Russia and European Catholicism

Italy

At the excellent Lux Occulta blog, Shane reports statistics about the resurgence of the Orthodox church in Russia.

These are strange statistics I must say, and they are Russian anyway so you should take them with three pinches of salt. Still, the growing number of Russians abandoning, or being tempted to abandon, a purely secular view of life is a reality not even Russian statistics could entirely conceal.

Shane makes an interesting parallelism, comparing the dismal state of Catholicism in Western Europe with the robust growth of Orthodoxy in Russia.

Personally, I see the difference as follows:

1) There’s nothing so bound to lead one to Christ, as an appetizer of Communism. The Russians had much more than an appetizer, and it is therefore not entirely surprising the local church would profit from this. In contrast, Western Europe allows itself the luxury of criticising Christian values without having had (yet) a full mouthful of what they will have to eat when they have abandoned them.

2) Catholicism is Europe is, in my eyes, still reasonably healthy notwithstanding the continuous work of sabotage of the clergy n the last fifty years. In fact, if one considers the above mentioned work of sabotage, one must conclude the resilience of Catholicism is no less than astonishing. It is a kind of “Catholicism without the priest” (who many do not see anymore as a “catholic” figure, rather like a pathetic old man desperately trying to be liked) which, whilst severely damaged, still maintains many of the traits of the faith of our fathers, at least in their broad outlines.

In the traditionally Catholic parts of Europe, priests have almost completely stopped to defend Catholicism and to instruct the faithful, limiting themselves to vague blabbering about peace and luv instead; But the work of their predecessors was so robust, that a strong cultural sediment still remains, and allows Catholicism to go on, if in seriously damaged conditions.

England

It goes without saying this cannot go on forever, and it has now become imperative the clergy start making their job again. I trust in traditionally Catholic Europe this will gradually happen in the decades to come, and we will not need to taste Communism, or too much of the Nazi Liberal ideology, before this happens.

As to the other countries, I am less confident. If you take an Italian and an English non-churchgoer, the first thing you notice is the former is so much more Catholic in his outlook, though he will probably not even be conscious of it as he can’t even conceive how un-Catholic the latter is. In the fist case, there is a fertile soil which only waits to be tilled. In the second case, a much harder work will be required.

Mundabor

Posted on March 4, 2012, in Catholicism and tagged , , , . Bookmark the permalink. 4 Comments.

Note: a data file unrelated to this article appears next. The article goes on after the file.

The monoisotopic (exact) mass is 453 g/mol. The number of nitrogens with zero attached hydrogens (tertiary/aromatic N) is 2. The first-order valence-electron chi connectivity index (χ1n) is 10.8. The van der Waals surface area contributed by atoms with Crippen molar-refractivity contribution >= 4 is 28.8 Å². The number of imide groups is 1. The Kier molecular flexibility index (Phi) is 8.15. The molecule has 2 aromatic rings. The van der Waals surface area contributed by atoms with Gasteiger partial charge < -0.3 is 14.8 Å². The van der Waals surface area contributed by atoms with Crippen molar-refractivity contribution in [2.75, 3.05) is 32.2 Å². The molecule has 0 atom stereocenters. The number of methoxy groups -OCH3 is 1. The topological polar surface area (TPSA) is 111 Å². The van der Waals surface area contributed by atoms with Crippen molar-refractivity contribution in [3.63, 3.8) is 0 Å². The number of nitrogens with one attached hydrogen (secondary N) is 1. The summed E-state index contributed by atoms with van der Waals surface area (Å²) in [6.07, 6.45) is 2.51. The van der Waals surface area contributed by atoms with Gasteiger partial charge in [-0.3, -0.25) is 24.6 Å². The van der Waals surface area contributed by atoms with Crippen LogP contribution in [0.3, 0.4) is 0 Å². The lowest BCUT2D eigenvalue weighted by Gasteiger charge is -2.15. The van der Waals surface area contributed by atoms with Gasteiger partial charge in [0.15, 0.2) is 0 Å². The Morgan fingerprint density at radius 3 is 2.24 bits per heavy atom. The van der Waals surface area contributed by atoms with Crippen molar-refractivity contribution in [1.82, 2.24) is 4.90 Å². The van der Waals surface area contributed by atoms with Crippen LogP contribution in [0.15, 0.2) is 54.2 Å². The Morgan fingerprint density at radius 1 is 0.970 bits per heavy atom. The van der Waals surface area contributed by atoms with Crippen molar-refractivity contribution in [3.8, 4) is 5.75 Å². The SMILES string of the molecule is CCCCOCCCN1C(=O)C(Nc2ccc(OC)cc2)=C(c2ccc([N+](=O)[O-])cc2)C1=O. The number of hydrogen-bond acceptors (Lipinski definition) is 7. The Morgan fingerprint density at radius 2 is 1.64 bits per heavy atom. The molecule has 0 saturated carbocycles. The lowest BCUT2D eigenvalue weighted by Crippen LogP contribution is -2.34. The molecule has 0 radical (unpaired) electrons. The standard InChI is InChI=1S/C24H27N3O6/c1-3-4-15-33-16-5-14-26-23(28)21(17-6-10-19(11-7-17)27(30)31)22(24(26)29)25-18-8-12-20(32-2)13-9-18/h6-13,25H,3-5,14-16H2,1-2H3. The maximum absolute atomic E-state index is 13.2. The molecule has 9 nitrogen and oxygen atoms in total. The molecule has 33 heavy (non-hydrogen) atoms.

1. Im hopeful in Spain but perhaps only because at the Bishop and clergy level the worst is past, the corner is turned and the trend is towards better,( but the worst having been so dim it doesn’t take much.)
    The final recent unanimity of the US bishops is more not what Id call ideal, rather, what ought to be NORMAL. I don’t see anything like that in Europe…POland perhaps.
    I have to constantly remind myself that a priest is 100times worse attacked by the devil, as a bigger prize, than I, a bishop the more so, and the holyfather…GollY!
    But the faithful here are STILL getting more secular, fewer and fewer kids, fewer and fewer of whom are being baptized, generation by generation……..There was a bounce and bolshiness and fight in Spaniards which was still in the air 35 yrs ago, and is generally replaced by scared dull sheeplikenessness with gutless maoning and whinging.
    Without God, you can’t be yourself.

    • Granted, pepe,
      but when the clergy starts doing things in the right way it will be a while before this percolates down to the people (not) in the pews.

      We consider it a great thing that the US bishops are all against the HHS mandate, this really tells it all about how bad the situation is.

      But as you say, I think the worst is now behind us.

      M

  2. Mundabor, you are very kind!

    I agree with all your points. I think Russian clergy are a lot less PC too (since they are experienced with what it leads to) After all could Abp Nichols or Martin ever pass as an Orthodox Bishop?

    • I agree, Shane, and thanks for the flowers 😉

      I also think the Russians as such are – like the Italians – rather allergic to the political correct stuff. This will then unavoidably make the work easier for the local clergy (not trying to justify our bishops, mind…).

      M

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